Ronald Reagan

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Primary Source

(Cold War: Primary Sources)

Once foes, Soviet leader Mikhail Gorbachev (left) and U.S. president Ronald Reagan developed a close relationship. Photograph by Bill FitzPatrick. Reproduced by permission of Getty Images. Once foes, Soviet leader Mikhail Gorbachev (left) and U.S. president Ronald Reagan developed a close relationship. Published by Gale Cengage Bill FitzPatrick
U.S. president Ronald Reagan (left) grimly walks alongside Soviet leader Mikhail Gorbachev following a disappointing close to their October 1986 summit in Reykjavik, Iceland. Gorbachev continued to insist that Reagan and the Americans do away with their S U.S. president Ronald Reagan (left) grimly walks alongside Soviet leader Mikhail Gorbachev following a disappointing close to their October 1986 summit in Reykjavik, Iceland. Gorbachev continued to insist that Reagan and the Americans do away with their Star Wars missile program, to which Reagan would not agree. Published by Gale Cengage Corbis Corporation

Excerpt from "Address to the Nation on the Meetings with Soviet General Secretary Gorbachev in Iceland, October 13, 1986"

Originally published in Public Papers of the Presidents of the United States: Ronald Reagan, 1986, Book 2, published in 1989

"The implications of these talks are enormous.… We proposed the most sweeping … arms control proposal in history. We offered the complete elimination of all ballistic missiles—Soviet and American—from the face of the Earth by 1996. While we parted company with this American offer still on the table, we are closer than ever before to agreements that could lead to a safer world without nuclear weapons."

With the Watergate scandal–driven resignation of U.S. president Richard M. Nixon (1913–1994; served 1969–74), the erratic foreign policies of President Jimmy Carter (1924–; served 1977–81), and the strong anticommunist stance of President Ronald Reagan (1911–; served 1981–89), U.S.-Soviet relations in the early 1980s were in a deep freeze. Détente, an easing of international tensions, had long stalled. Both the United States and the Soviet Union were spending vast sums on the military arms race.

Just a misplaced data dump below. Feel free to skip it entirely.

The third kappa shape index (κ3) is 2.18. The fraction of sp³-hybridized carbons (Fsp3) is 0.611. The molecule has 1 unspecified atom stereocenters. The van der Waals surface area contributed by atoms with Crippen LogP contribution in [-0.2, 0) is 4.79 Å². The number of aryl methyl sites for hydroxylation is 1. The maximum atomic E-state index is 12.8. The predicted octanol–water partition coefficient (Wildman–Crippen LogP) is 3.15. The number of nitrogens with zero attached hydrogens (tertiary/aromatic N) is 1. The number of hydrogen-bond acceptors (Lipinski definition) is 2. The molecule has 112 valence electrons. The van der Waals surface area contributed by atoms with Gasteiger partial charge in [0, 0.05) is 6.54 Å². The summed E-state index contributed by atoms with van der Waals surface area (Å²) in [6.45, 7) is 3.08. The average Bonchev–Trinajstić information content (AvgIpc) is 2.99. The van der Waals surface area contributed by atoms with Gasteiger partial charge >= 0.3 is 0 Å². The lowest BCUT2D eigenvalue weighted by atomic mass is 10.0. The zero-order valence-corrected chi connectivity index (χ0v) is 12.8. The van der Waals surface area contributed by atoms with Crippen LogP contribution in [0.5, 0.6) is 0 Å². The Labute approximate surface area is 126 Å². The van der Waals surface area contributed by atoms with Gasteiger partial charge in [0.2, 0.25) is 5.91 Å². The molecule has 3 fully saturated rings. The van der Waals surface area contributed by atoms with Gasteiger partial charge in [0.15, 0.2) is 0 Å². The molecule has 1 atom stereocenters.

U.S.-Soviet arms-reduction talks had stalled by the early 1980s. A key reason was a proposed new U.S. missile system called the Strategic Defense Initiative (SDI). The new missile system was announced by President Reagan in March 1983. It became commonly known as the "Star Wars" project, named after the popular science-fiction movie of the time, because SDI involved a protective shield of laser-armed satellites in space. Together the missile, rockets, and laser beams would search out and destroy enemy missiles fired toward U.S. targets. The project would require vast sums of money, would be highly complex, and quite possibly might not work. Reagan persisted with the Star Wars project, even though the Soviets would feel compelled to develop a similar system despite the severe strain that would put on their weak economy. Soviet premier Yuri Andropov (1914–1984) charged that Star Wars violated the Outer Space Treaty of 1967. Disgruntled, he proclaimed that the arms race now had no bounds. The year 1983 was one of great tension in the Cold War superpower rivalry.

The SDI program and other arms development programs gave President Reagan an increasing sense of U.S. nuclear superiority and a feeling of security. The overall result was that Reagan, negotiating from his position of strength, became a bit more accommodating toward the Soviets. Also, the November 1984 presidential election campaign was heating up. Under pressure from opposing Democratic candidates for president, Reagan realized he must soften his approach somewhat and commit to arms control talks if he had hopes of Congress funding his massive Star Wars program and hopes of reelection.

In February 1984, Andropov died and was replaced by another old-guard Soviet communist leader, Konstantin Chernenko (1911–1985). Chernenko was not eager to negotiate with Reagan. He wanted to see if Reagan was going to win reelection that fall. He did—by easily defeating former vice president Walter Mondale (1928–)—and he began his second term in January 1985. Not long afterwards, Chernenko died on March 10. The U.S.S.R.'s series of aging communist leaders, fiercely anti–United States, and unable to halt the economic state of stagnation in the Soviet Union, came to an end. By late evening on March 10, the Politburo, the key...

(The entire section is 3,452 words.)